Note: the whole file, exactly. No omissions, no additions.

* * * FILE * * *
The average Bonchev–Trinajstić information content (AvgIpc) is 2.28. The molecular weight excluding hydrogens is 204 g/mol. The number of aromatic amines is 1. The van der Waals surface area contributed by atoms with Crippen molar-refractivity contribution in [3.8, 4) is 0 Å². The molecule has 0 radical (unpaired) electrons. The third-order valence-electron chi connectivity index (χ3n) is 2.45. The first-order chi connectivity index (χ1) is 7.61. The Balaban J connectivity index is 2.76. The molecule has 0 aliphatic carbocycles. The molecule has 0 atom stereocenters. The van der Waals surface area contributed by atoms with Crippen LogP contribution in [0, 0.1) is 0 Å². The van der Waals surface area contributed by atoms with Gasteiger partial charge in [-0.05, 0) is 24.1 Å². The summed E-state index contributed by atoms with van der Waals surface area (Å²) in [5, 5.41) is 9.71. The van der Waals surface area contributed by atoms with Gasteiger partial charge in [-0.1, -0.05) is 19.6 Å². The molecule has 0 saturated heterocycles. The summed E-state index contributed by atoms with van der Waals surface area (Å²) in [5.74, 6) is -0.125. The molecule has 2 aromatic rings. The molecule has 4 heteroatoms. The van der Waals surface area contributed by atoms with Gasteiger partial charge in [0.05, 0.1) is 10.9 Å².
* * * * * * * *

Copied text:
The average Bonchev–Trinajstić information content (AvgIpc) is 2.28. The molecular weight excluding hydrogens is 204 g/mol. The number of aromatic amines is 1. The van der Waals surface area contributed by atoms with Crippen molar-refractivity contribution in [3.8, 4) is 0 Å². The molecule has 0 radical (unpaired) electrons. The third-order valence-electron chi connectivity index (χ3n) is 2.45. The first-order chi connectivity index (χ1) is 7.61. The Balaban J connectivity index is 2.76. The molecule has 0 aliphatic carbocycles. The molecule has 0 atom stereocenters. The van der Waals surface area contributed by atoms with Crippen LogP contribution in [0, 0.1) is 0 Å². The van der Waals surface area contributed by atoms with Gasteiger partial charge in [-0.05, 0) is 24.1 Å². The summed E-state index contributed by atoms with van der Waals surface area (Å²) in [5, 5.41) is 9.71. The van der Waals surface area contributed by atoms with Gasteiger partial charge in [-0.1, -0.05) is 19.6 Å². The molecule has 0 saturated heterocycles. The summed E-state index contributed by atoms with van der Waals surface area (Å²) in [5.74, 6) is -0.125. The molecule has 2 aromatic rings. The molecule has 4 heteroatoms. The van der Waals surface area contributed by atoms with Gasteiger partial charge in [0.05, 0.1) is 10.9 Å².